When we were first walking around Madrid, we came across a museum about the city’s history. We were pretty excited because Kevin had looked online and not been able to find one. Naturally, 20 minutes into exploring the city and we found it! We marked down the location and aimed to check it out later in the week.
Weirdly enough, there’s no english Wikipedia entry for this museum, but according to a different tourist site:
“Housed in one of Madrid’s impressive Baroque buildings, formerly the San Fernando Hospice, the History Museum offers an overview of the arts, industries, lifestyles and customs of Madrileños from 1561, the year when Madrid was established as the Spanish capital, to the present.
Following thorough renovation, the museum reopened in 2014 with a collection comprising 60,000 objects linked to the city’s history: paintings, prints, maps, scale models, drawings, photographs, postcards, sculptures, porcelains, silverwork, fans, furniture, weapons, coins and medals.”
The building that housed the museum was beautiful, but the collection itself was a bit dry. Madrid has a long and complicated history, and it’s covered in great detail in the museum. Coming from the sprawling GTA, we were keen to learn about how Madrid came to be a landmark of density and great city planning. I’m not sure we got all that, but we did learn quite a bit.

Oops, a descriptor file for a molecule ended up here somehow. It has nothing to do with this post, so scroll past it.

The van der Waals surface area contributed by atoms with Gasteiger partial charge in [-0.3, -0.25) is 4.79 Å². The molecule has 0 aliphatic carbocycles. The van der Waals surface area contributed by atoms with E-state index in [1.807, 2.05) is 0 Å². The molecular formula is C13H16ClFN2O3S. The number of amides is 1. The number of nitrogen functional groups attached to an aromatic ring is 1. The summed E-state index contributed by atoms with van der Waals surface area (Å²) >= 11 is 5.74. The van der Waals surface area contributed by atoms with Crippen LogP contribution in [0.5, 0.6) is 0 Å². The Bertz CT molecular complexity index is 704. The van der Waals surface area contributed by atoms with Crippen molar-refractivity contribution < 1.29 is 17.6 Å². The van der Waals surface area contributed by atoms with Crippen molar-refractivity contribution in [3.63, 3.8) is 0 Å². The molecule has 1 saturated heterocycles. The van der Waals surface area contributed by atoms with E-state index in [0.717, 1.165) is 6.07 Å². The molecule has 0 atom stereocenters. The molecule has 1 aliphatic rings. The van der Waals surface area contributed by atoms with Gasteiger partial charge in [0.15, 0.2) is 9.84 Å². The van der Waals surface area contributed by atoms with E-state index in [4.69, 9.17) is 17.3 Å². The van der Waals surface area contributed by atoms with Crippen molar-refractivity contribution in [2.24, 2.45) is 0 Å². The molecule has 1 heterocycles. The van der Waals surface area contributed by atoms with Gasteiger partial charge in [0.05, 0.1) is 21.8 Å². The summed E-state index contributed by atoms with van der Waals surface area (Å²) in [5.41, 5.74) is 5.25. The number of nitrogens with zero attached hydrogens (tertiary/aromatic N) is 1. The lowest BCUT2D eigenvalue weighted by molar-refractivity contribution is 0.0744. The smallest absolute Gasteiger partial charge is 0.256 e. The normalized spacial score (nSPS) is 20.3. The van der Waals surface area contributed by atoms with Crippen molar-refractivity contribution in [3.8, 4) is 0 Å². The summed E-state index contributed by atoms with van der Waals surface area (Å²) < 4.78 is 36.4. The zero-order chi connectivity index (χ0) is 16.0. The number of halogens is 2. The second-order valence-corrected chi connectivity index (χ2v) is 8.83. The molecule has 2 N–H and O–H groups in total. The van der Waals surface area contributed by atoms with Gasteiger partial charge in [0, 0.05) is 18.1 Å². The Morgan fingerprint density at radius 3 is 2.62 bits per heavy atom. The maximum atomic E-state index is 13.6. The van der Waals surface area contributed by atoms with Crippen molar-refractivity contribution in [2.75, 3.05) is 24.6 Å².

Fortunately, Madrid itself has a very lengthy Wikipedia page to summarize what we learned:
Although the site of modern-day Madrid has been occupied since prehistoric times, and there are archaeological remains of Carpetani settlement, Roman villas, a Visigoth basilica near the church of Santa María de la Almudena and three Visigoth necropoleis near Casa de Campo, Tetúan and Vicálvaro, the first historical document about the existence of an established settlement in Madrid dates from the Muslim age. At the second half of the 9th century, Emir Muhammad I of Córdoba built a fortress on a headland near the river Manzanares, as one of the many fortresses he ordered to be built on the border between Al-Andalus and the kingdoms of León and Castile, with the objective of protecting Toledo from the Christian invasions and also as a starting point for Muslim offensives. After the disintegration of the Caliphate of Córdoba, Madrid was integrated in the Taifa of Toledo.
With the surrender of Toledo to Alfonso VI of León and Castile, the city was conquered by Christians in 1085, and it was integrated into the kingdom of Castile as a property of the Crown. Christians replaced Muslims in the occupation of the centre of the city, while Muslims and Jews settled in the suburbs. The city was thriving and was given the title of Villa, whose administrative district extended from the Jarama in the east to the river Guadarrama in the west.
Since the unification of the kingdoms of Spain under a common Crown, the Courts were convened in Madrid more often.